By reaching the final at Wimbledon, Eugenie Bouchard has given the inaugural Hong Kong Tennis Open in September a massive boost. The tournament - which received another shot in the arm this week with Prudential, a Fortune Global 500 company, stepping in as title sponsor - could not have wished for more when their big-name player made it to the apex of the most prestigious of the four grand slams.
When organisers named Bouchard as one of the drawcards earlier this year, the Canadian had only started making waves by reaching the semi-finals at the Australian Open. Her progress has reached a crescendo now, with the 20-year-old rising rapidly up the WTA rankings.
A second successive semi-final appearance at the French Open, followed by her dream run at Wimbledon, has resulted in the French-Canadian catapulting into the top 10 - she will be ranked seventh when the new rankings are released tomorrow.
With the US Open taking place the week before the Hong Kong event, who knows, Bouchard may even break into the top five. She has become a dream commodity for Hong Kong as it returns to top-flight professional tennis after nearly a two-decade break.
The new sponsors wouldn't have bargained for such an eventuality in the months leading up to confirming their involvement. But living by their own creed - invest in the future - they will reap immediate dividends, with the world's hottest player likely to turn up the heat in Hong Kong.
Let's hope this will go a long way towards Prudential signing on for longer than its one year commitment. It will be up to the Hong Kong Tennis Association to put on a good show at Victoria Park (September 8-14) and convince their blue-chip backers this tournament has a lot of potential.
We have to give the HKTA a pat on the back. It is believed the one-year deal is worth close to HK$10 million, which in the baffling absence of funding from the Mega Events Fund will go a long way to making the event a success.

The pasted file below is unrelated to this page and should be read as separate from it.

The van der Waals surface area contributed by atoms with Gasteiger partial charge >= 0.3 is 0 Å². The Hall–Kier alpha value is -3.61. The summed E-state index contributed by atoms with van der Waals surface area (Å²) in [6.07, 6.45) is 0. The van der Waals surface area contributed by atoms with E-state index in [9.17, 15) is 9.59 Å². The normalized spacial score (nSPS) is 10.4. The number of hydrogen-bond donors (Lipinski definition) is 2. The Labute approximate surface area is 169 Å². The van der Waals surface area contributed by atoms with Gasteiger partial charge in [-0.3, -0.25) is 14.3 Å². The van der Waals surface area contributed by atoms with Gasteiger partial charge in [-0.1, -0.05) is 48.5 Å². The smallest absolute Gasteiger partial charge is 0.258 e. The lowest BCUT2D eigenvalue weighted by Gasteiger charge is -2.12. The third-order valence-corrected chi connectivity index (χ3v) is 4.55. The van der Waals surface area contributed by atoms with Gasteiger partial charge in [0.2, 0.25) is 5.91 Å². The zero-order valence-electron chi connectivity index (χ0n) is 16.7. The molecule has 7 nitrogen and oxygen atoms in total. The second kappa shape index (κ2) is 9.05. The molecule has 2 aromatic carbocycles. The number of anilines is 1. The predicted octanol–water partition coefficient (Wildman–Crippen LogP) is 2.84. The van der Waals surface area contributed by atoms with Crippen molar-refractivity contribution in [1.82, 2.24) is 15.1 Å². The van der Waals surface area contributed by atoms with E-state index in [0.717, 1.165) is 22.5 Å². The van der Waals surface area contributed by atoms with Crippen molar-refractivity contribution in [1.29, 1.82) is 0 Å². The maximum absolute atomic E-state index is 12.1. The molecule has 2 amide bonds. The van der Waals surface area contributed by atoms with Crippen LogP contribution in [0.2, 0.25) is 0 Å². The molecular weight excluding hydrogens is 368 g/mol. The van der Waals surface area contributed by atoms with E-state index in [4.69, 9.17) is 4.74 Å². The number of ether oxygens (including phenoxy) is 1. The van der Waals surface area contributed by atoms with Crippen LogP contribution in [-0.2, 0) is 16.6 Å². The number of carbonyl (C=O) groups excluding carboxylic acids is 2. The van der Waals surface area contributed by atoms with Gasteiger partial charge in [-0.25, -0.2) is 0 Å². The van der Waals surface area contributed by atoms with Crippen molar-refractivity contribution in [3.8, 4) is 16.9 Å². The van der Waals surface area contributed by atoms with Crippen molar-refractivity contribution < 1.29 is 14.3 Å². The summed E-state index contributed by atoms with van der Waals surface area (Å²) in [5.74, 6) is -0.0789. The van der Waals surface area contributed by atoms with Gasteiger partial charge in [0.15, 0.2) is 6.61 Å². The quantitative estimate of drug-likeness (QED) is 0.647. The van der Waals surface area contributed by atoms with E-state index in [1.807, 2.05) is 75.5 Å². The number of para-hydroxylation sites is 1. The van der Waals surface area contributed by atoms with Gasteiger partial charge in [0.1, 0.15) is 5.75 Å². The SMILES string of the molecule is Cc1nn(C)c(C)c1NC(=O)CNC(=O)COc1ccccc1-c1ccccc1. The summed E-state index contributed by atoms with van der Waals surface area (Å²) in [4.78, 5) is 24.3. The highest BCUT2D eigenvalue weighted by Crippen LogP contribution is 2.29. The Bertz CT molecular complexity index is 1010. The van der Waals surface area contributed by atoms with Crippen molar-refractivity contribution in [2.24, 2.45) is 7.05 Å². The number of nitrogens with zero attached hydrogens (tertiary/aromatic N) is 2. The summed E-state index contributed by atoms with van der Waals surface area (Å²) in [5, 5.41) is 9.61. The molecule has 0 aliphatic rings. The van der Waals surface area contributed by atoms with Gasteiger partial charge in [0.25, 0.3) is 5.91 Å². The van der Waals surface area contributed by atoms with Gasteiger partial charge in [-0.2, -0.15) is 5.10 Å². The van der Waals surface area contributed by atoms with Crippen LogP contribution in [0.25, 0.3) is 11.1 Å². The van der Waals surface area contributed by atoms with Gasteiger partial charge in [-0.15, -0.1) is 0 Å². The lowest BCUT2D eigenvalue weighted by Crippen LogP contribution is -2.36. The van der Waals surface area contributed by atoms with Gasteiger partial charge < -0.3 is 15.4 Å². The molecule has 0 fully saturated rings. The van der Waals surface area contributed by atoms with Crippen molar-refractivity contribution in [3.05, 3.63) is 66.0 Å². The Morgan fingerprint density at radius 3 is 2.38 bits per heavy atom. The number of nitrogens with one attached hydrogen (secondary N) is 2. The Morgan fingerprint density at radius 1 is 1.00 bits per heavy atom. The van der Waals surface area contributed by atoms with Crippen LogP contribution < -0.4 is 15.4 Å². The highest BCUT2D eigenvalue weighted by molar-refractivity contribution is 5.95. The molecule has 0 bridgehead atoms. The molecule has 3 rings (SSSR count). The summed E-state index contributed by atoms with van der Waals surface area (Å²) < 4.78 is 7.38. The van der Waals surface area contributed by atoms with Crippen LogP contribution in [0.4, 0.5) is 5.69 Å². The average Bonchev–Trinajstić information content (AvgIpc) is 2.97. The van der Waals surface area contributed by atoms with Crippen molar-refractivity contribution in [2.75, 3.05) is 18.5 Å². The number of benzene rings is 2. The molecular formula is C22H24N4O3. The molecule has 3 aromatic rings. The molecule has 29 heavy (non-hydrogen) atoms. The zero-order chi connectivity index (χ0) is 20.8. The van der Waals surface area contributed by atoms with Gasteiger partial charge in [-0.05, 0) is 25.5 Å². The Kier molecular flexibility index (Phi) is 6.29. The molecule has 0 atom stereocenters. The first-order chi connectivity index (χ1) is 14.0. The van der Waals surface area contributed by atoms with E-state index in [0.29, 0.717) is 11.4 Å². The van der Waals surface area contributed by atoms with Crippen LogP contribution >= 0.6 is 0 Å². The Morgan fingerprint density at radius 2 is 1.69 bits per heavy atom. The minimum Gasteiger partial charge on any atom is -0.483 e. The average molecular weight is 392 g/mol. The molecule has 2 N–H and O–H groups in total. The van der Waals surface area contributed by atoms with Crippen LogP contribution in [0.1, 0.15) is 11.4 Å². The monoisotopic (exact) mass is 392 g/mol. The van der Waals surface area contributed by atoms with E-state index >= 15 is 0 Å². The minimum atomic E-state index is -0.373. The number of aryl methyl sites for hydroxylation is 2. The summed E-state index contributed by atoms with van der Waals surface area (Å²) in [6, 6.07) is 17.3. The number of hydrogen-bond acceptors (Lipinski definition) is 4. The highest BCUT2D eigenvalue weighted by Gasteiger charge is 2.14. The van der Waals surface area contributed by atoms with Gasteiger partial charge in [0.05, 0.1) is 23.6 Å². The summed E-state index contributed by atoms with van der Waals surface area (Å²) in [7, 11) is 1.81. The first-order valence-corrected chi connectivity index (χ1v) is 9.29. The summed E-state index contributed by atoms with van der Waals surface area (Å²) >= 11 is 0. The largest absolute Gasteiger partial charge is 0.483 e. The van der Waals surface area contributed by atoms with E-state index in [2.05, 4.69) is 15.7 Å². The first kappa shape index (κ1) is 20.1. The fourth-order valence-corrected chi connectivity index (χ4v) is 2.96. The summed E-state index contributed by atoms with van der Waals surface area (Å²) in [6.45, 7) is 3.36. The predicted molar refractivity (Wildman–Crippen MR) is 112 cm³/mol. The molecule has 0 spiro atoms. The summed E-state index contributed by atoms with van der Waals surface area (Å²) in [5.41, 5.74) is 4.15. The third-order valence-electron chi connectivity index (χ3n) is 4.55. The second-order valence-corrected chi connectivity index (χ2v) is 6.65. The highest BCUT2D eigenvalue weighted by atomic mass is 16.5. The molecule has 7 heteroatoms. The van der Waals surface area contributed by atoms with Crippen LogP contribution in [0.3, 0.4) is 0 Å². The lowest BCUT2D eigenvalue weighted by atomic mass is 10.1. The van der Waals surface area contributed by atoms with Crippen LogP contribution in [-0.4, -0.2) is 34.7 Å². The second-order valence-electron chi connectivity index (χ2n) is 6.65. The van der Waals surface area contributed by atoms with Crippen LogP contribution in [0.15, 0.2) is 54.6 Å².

Finding a patron with deep pockets is hard these days. Just ask the Hong Kong Golf Open or the Hong Kong Cricket Sixes, two major events struggling to find backers. Herbert Chow Siu-lung, the president of the Hong Kong Tennis Association, can be forgiven for sounding a trifle self-satisfied when categorising tennis as a "popular sport that reaches all walks of life among both the local and expat community".
Deputy Secretary for Home Affairs Jonathan McKinley let slip that the government's long-term goal is to one day try to secure both a men's and women's event.
This WTA International Series tournament was secured after the government forked out US$2 million to buy a licence. If this event turns into a success, there is every chance more money will be forthcoming to buy an ATP licence if one becomes available in the future.
The presence of Bouchard in the first year is a major coup. This tournament, by virtue of its standing - offering US$250,000 in prize money - is only guaranteed one top-10 player. But when Bouchard signed on, she was not in the top 10 and in theory Hong Kong could get another leading player.
Chow, however, is a little worried at Bouchard's meteoric rise. By her flying close to the sun, he figures Hong Kong might take a tumble if she - or rather her agent - decides to pull the plug and cite injury. Hong Kong got Bouchard at a bargain basement price, paying less than what she can command now having taken Wimbledon by storm.
The other worry is that if she continues to amaze the world and reaches the latter stages of the US Open, will she be able to make it in time for her first-round match in Hong Kong?
This was apparently one of the reasons why organisers failed to woo Li Na (the other being the appearance fee the Chinese number one demanded) as it was felt she would be playing in the final stages in New York.
Chow, who watched the women's final at Wimbledon yesterday, is optimistic Bouchard will honour her commitment to Hong Kong.
Bouchard and Prudential could be the recipe for success.